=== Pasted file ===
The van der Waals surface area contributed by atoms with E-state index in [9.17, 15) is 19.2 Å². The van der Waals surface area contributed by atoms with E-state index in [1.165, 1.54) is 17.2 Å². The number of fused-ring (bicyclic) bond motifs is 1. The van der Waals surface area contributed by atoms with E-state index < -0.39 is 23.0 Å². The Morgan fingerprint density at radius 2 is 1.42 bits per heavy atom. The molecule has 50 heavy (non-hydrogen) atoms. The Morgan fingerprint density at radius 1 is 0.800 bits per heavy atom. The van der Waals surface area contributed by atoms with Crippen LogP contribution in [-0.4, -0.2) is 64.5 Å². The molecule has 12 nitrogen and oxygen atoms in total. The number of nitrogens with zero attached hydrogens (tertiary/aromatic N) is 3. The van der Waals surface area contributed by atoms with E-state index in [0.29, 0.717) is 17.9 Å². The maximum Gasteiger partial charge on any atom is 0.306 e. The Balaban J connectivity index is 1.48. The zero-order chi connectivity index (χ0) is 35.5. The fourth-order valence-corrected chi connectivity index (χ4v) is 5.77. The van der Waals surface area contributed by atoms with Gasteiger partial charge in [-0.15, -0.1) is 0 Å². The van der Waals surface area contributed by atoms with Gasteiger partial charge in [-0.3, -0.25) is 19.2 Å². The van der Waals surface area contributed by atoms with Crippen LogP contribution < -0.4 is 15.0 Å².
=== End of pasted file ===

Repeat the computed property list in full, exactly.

The van der Waals surface area contributed by atoms with E-state index in [9.17, 15) is 19.2 Å². The van der Waals surface area contributed by atoms with E-state index in [1.165, 1.54) is 17.2 Å². The number of fused-ring (bicyclic) bond motifs is 1. The van der Waals surface area contributed by atoms with E-state index < -0.39 is 23.0 Å². The Morgan fingerprint density at radius 2 is 1.42 bits per heavy atom. The molecule has 50 heavy (non-hydrogen) atoms. The Morgan fingerprint density at radius 1 is 0.800 bits per heavy atom. The van der Waals surface area contributed by atoms with Crippen LogP contribution in [-0.4, -0.2) is 64.5 Å². The molecule has 12 nitrogen and oxygen atoms in total. The number of nitrogens with zero attached hydrogens (tertiary/aromatic N) is 3. The van der Waals surface area contributed by atoms with E-state index in [0.29, 0.717) is 17.9 Å². The maximum Gasteiger partial charge on any atom is 0.306 e. The Balaban J connectivity index is 1.48. The zero-order chi connectivity index (χ0) is 35.5. The fourth-order valence-corrected chi connectivity index (χ4v) is 5.77. The van der Waals surface area contributed by atoms with Gasteiger partial charge in [-0.15, -0.1) is 0 Å². The van der Waals surface area contributed by atoms with Gasteiger partial charge in [-0.3, -0.25) is 19.2 Å². The van der Waals surface area contributed by atoms with Crippen LogP contribution < -0.4 is 15.0 Å².